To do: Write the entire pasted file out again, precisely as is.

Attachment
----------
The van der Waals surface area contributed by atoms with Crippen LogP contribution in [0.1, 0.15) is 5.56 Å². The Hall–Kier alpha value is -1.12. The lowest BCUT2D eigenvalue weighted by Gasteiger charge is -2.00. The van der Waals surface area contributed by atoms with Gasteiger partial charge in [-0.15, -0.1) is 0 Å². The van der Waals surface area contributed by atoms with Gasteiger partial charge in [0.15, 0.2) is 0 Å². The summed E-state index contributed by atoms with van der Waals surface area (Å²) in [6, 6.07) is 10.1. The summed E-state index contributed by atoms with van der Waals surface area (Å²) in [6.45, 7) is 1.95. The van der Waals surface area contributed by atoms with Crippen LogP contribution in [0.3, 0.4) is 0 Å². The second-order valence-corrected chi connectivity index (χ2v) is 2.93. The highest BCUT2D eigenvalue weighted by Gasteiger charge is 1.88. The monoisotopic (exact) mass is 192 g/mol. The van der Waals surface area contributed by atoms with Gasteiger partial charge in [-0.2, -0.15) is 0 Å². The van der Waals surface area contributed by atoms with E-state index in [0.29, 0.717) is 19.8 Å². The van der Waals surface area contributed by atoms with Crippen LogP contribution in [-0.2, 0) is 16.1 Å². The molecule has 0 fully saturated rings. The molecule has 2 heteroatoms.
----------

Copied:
The van der Waals surface area contributed by atoms with Crippen LogP contribution in [0.1, 0.15) is 5.56 Å². The Hall–Kier alpha value is -1.12. The lowest BCUT2D eigenvalue weighted by Gasteiger charge is -2.00. The van der Waals surface area contributed by atoms with Gasteiger partial charge in [-0.15, -0.1) is 0 Å². The van der Waals surface area contributed by atoms with Gasteiger partial charge in [0.15, 0.2) is 0 Å². The summed E-state index contributed by atoms with van der Waals surface area (Å²) in [6, 6.07) is 10.1. The summed E-state index contributed by atoms with van der Waals surface area (Å²) in [6.45, 7) is 1.95. The van der Waals surface area contributed by atoms with Crippen LogP contribution in [0.3, 0.4) is 0 Å². The second-order valence-corrected chi connectivity index (χ2v) is 2.93. The highest BCUT2D eigenvalue weighted by Gasteiger charge is 1.88. The monoisotopic (exact) mass is 192 g/mol. The van der Waals surface area contributed by atoms with Gasteiger partial charge in [-0.2, -0.15) is 0 Å². The van der Waals surface area contributed by atoms with E-state index in [0.29, 0.717) is 19.8 Å². The van der Waals surface area contributed by atoms with Crippen LogP contribution in [-0.2, 0) is 16.1 Å². The molecule has 0 fully saturated rings. The molecule has 2 heteroatoms.